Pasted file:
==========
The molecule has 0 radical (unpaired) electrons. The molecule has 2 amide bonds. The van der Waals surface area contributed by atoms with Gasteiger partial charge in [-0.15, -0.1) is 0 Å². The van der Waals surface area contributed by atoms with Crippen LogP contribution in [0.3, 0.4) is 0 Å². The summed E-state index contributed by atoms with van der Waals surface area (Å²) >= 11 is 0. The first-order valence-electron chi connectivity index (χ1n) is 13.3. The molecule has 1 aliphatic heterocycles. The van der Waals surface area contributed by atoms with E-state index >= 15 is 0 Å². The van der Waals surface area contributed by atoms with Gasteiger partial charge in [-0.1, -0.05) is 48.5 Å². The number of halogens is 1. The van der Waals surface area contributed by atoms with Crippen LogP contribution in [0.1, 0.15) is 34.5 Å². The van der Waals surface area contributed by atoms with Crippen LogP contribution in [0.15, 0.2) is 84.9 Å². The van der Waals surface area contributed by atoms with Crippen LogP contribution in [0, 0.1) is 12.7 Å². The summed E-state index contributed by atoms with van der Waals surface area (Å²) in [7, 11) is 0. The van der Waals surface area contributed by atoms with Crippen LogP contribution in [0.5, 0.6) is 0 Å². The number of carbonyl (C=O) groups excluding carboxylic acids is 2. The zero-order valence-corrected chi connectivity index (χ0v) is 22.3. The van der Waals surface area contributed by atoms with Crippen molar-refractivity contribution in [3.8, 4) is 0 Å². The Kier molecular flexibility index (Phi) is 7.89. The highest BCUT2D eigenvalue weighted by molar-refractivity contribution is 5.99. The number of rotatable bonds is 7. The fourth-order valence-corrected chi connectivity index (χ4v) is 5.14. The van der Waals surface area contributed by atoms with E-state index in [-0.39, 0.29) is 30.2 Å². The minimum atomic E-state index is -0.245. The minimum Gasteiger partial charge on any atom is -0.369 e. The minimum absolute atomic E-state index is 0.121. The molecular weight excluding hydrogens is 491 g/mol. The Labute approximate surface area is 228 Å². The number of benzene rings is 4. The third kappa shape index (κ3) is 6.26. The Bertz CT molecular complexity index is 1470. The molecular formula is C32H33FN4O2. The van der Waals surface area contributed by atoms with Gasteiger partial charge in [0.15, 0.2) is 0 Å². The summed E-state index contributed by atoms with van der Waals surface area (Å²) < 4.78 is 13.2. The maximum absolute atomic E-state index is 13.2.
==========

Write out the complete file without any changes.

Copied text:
The molecule has 0 radical (unpaired) electrons. The molecule has 2 amide bonds. The van der Waals surface area contributed by atoms with Gasteiger partial charge in [-0.15, -0.1) is 0 Å². The van der Waals surface area contributed by atoms with Crippen LogP contribution in [0.3, 0.4) is 0 Å². The summed E-state index contributed by atoms with van der Waals surface area (Å²) >= 11 is 0. The first-order valence-electron chi connectivity index (χ1n) is 13.3. The molecule has 1 aliphatic heterocycles. The van der Waals surface area contributed by atoms with E-state index >= 15 is 0 Å². The van der Waals surface area contributed by atoms with Gasteiger partial charge in [-0.1, -0.05) is 48.5 Å². The number of halogens is 1. The van der Waals surface area contributed by atoms with Crippen LogP contribution in [0.1, 0.15) is 34.5 Å². The van der Waals surface area contributed by atoms with Crippen LogP contribution in [0.15, 0.2) is 84.9 Å². The van der Waals surface area contributed by atoms with Crippen LogP contribution in [0, 0.1) is 12.7 Å². The summed E-state index contributed by atoms with van der Waals surface area (Å²) in [7, 11) is 0. The van der Waals surface area contributed by atoms with Crippen LogP contribution in [0.5, 0.6) is 0 Å². The number of carbonyl (C=O) groups excluding carboxylic acids is 2. The zero-order valence-corrected chi connectivity index (χ0v) is 22.3. The van der Waals surface area contributed by atoms with Crippen molar-refractivity contribution in [3.8, 4) is 0 Å². The Kier molecular flexibility index (Phi) is 7.89. The highest BCUT2D eigenvalue weighted by molar-refractivity contribution is 5.99. The number of rotatable bonds is 7. The fourth-order valence-corrected chi connectivity index (χ4v) is 5.14. The van der Waals surface area contributed by atoms with E-state index in [-0.39, 0.29) is 30.2 Å². The minimum atomic E-state index is -0.245. The minimum Gasteiger partial charge on any atom is -0.369 e. The minimum absolute atomic E-state index is 0.121. The molecular weight excluding hydrogens is 491 g/mol. The Labute approximate surface area is 228 Å². The number of benzene rings is 4. The third kappa shape index (κ3) is 6.26. The Bertz CT molecular complexity index is 1470. The molecular formula is C32H33FN4O2. The van der Waals surface area contributed by atoms with Gasteiger partial charge in [0.15, 0.2) is 0 Å². The summed E-state index contributed by atoms with van der Waals surface area (Å²) < 4.78 is 13.2. The maximum absolute atomic E-state index is 13.2.